World Library  
Flag as Inappropriate
Email this Article

Padoe language

Article Id: WHEBN0035045903
Reproduction Date:

Title: Padoe language  
Author: World Heritage Encyclopedia
Language: English
Subject: Celebic languages, Batak Karo language, Enggano language, Classification schemes for Southeast Asian languages, Mori Atas language
Publisher: World Heritage Encyclopedia

Padoe language

Native to Indonesia
Region Sulawesi
Native speakers
5,000  (1991)[1]
Language codes
ISO 639-3 pdo
Glottolog pado1242[2]

Padoe is an Austronesian language of the Celebic branch. It was traditionally spoken in the rolling plains south of Lake Matano in South Sulawesi province. In the 1950s a portion of the Padoe-speaking population fled to Central Sulawesi to escape the ravages of the Darul Islam / Tentara Islam Indonesia (DI/TII) revolt.[3] In 1991 it was estimated there were 5,000 speakers of Padoe in all locations.[4]


Padoe is classified as a member of the Bungku-Tolaki group of languages, and shares its closest affinities with the Mori Atas language.[5] The Padoe language has sometimes been included with Mori Atas and Mori Bawah under the broader cover term 'Mori.'


  1. ^ Padoe at Ethnologue (17th ed., 2013)
  2. ^ Nordhoff, Sebastian; Hammarström, Harald; Forkel, Robert; Haspelmath, Martin, eds. (2013). "Padoe". Glottolog 2.2. Leipzig: Max Planck Institute for Evolutionary Anthropology. 
  3. ^ Kirk, Margaret. That Greater Freedom (Singapore: OMF, 1986).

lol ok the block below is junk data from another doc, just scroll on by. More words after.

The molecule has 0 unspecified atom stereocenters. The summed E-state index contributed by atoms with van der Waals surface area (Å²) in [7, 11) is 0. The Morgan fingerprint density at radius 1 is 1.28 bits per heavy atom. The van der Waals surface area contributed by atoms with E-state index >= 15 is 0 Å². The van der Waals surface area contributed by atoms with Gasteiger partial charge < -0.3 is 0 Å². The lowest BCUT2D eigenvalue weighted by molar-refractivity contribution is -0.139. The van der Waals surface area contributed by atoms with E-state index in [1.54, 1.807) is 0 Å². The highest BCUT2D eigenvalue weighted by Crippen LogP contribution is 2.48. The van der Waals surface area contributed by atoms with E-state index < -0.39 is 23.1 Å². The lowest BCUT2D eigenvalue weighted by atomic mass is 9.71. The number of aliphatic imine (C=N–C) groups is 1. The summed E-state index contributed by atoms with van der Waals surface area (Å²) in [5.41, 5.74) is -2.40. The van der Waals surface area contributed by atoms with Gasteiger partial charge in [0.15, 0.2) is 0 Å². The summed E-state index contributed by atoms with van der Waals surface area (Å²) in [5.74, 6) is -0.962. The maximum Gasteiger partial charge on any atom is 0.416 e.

4. ^ Vuorinen, Paula. Tinjauan sosiolinguistik masyarakat Padoe (Unpublished typescript, 13 pp., 1991).
  5. ^ Mead, David. 1998. Proto-Bungku-Tolaki: Reconstruction of its phonology and aspects of its morphosyntax. (PhD dissertation, Rice University, 1998) p. 117


This article was sourced from Creative Commons Attribution-ShareAlike License; additional terms may apply. World Heritage Encyclopedia content is assembled from numerous content providers, Open Access Publishing, and in compliance with The Fair Access to Science and Technology Research Act (FASTR), Wikimedia Foundation, Inc., Public Library of Science, The Encyclopedia of Life, Open Book Publishers (OBP), PubMed, U.S. National Library of Medicine, National Center for Biotechnology Information, U.S. National Library of Medicine, National Institutes of Health (NIH), U.S. Department of Health & Human Services, and, which sources content from all federal, state, local, tribal, and territorial government publication portals (.gov, .mil, .edu). Funding for and content contributors is made possible from the U.S. Congress, E-Government Act of 2002.
Crowd sourced content that is contributed to World Heritage Encyclopedia is peer reviewed and edited by our editorial staff to ensure quality scholarly research articles.
By using this site, you agree to the Terms of Use and Privacy Policy. World Heritage Encyclopedia™ is a registered trademark of the World Public Library Association, a non-profit organization.

Copyright © World Library Foundation. All rights reserved. eBooks from World Library are sponsored by the World Library Foundation,
a 501c(4) Member's Support Non-Profit Organization, and is NOT affiliated with any governmental agency or department.